Enlarged Prostate

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Enlarged Prostate
Most prostatic enlargement is due to benign prostatic hyperplasia (BPH), a problem that bothers men increasingly with advancing age. The process of BPH generally begins in a man's 30s, evolves very slowly and usually causes symptoms only after he has passed the half-century mark.

In BPH the normal elements of the prostate gland grow in size and number. Their sheer bulk may compress the urethra which courses through the center of the prostate and impedes the flow of urine through the urethra from the bladder to the outside. The urethral compression leads to urine retention and the need for frequent urination. If severe enough, complete blockage can occur.
BPH is very common. Half of all men over 50 develop symptoms of PBH, but only 10% need medical or surgical intervention.
BPH is completely benign. It is not a precursor (a forerunner) to prostate cancer.
Treatment of BPH is usually reserved for men with significant symptoms. Watchful waiting with medical monitoring once a year is appropriate for most men with BPH.
The medical therapy of BPH includes medication. The prostate enlargement in BPH is directly dependent on dihydrotestosterone (DHT), the principal androgen hormone in the prostate, certain medication blocks the enzyme needed to make DHT and so lowers blood and tissue DHT levels and helps reduce the size of the prostate. Other medication belongs to a class of drugs called alpha-1 blockers which relax the smooth muscle of the prostate and the bladder neck. Relaxing these muscles helps relieve the urinary obstruction caused by the enlarged prostate
Common symptoms include:
a weak urine flow
needing to urinate more often, especially at night
a feeling that your bladder has not emptied properly
difficulty starting to urinate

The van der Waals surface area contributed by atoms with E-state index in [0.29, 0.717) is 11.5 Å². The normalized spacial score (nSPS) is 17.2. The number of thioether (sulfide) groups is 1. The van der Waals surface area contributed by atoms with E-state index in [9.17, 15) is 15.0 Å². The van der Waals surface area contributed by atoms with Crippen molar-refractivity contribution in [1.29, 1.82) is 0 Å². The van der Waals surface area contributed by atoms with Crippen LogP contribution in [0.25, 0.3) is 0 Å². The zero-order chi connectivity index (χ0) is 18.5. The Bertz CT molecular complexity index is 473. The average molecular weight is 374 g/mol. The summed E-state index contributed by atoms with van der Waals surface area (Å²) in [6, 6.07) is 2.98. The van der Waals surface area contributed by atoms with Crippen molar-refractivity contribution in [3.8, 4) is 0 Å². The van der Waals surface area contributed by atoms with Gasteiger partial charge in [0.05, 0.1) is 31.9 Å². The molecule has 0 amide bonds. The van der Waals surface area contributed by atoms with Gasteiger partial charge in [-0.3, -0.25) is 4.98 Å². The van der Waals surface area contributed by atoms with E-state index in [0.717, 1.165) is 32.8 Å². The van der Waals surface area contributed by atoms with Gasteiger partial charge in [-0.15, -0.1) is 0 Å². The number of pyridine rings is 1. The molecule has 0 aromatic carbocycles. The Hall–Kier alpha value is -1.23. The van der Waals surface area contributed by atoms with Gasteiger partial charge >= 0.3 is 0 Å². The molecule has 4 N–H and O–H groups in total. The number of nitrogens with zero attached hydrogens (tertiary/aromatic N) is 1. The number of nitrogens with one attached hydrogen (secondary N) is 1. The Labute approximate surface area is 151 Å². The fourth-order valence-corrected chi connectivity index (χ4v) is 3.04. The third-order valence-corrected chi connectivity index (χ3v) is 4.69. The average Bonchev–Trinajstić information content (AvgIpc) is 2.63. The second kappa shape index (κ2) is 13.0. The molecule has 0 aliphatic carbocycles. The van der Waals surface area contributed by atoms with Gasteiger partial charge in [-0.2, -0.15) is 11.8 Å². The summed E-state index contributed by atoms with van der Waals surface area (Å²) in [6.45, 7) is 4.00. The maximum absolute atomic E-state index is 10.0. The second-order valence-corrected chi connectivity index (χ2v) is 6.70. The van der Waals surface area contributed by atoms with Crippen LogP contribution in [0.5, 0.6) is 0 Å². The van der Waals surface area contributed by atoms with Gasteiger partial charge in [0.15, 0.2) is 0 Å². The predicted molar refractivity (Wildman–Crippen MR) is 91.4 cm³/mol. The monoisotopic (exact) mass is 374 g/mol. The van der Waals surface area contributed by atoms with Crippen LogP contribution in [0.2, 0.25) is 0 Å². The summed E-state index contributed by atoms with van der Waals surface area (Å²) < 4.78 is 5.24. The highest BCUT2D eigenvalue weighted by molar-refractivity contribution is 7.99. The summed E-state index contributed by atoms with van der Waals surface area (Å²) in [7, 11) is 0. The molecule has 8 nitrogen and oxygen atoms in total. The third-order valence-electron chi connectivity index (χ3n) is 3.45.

dribbling urine
needing to rush to the toilet - you may occasionally leak urine before you get there
blood in your urine.
The prostate gland is located beneath your bladder. The tube that transports urine from the bladder out of your penis (urethra) passes through the center of the prostate. When the prostate enlarges, it begins to block urine flow.
Most men have continued prostate growth throughout life. In many men, this continued growth enlarges the prostate enough to cause urinary symptoms or to significantly block urine flow.

It isn't entirely clear what causes the prostate to enlarge. However, it might be due to changes in the balance of sex hormones as men grow older.
Digital Rectal Exam. Due to the natural position of the prostate gland, an enlargement may be felt through the wall of the rectum. Your physician will insert a gloved finger into the rectum in order to assess the size and condition of the prostate gland.
Urinalysis. With a urine sample, the laboratory can test for infections or other problems. This is a simple way to rule out bladder infection and bladder cancer, which can cause similar symptoms.
Prostate Specific Antigen Test (PSA). Similar to a urinalysis, the PSA monitors the level of prostate-specific antigen in a patient's blood. Through a routine blood draw, this test can be used to check for prostate cancer and an enlarged prostate. Additionally, a man’s PSA may actually be an indicator of whether or not he is at risk for continued prostate enlargement.
Urodynamic Tests. Urodynamics are a group of diagnostic tests done to evaluate the performance of the lower urinary tract. Measuring bladder pressure and urinary flow, these tests investigate problems such as urine control, urinary frequency or urgency, poor bladder emptying, and intermittent urination. A low flow and high pressure usually indicate obstruction to the urinary outlet.
Enlarged Prostate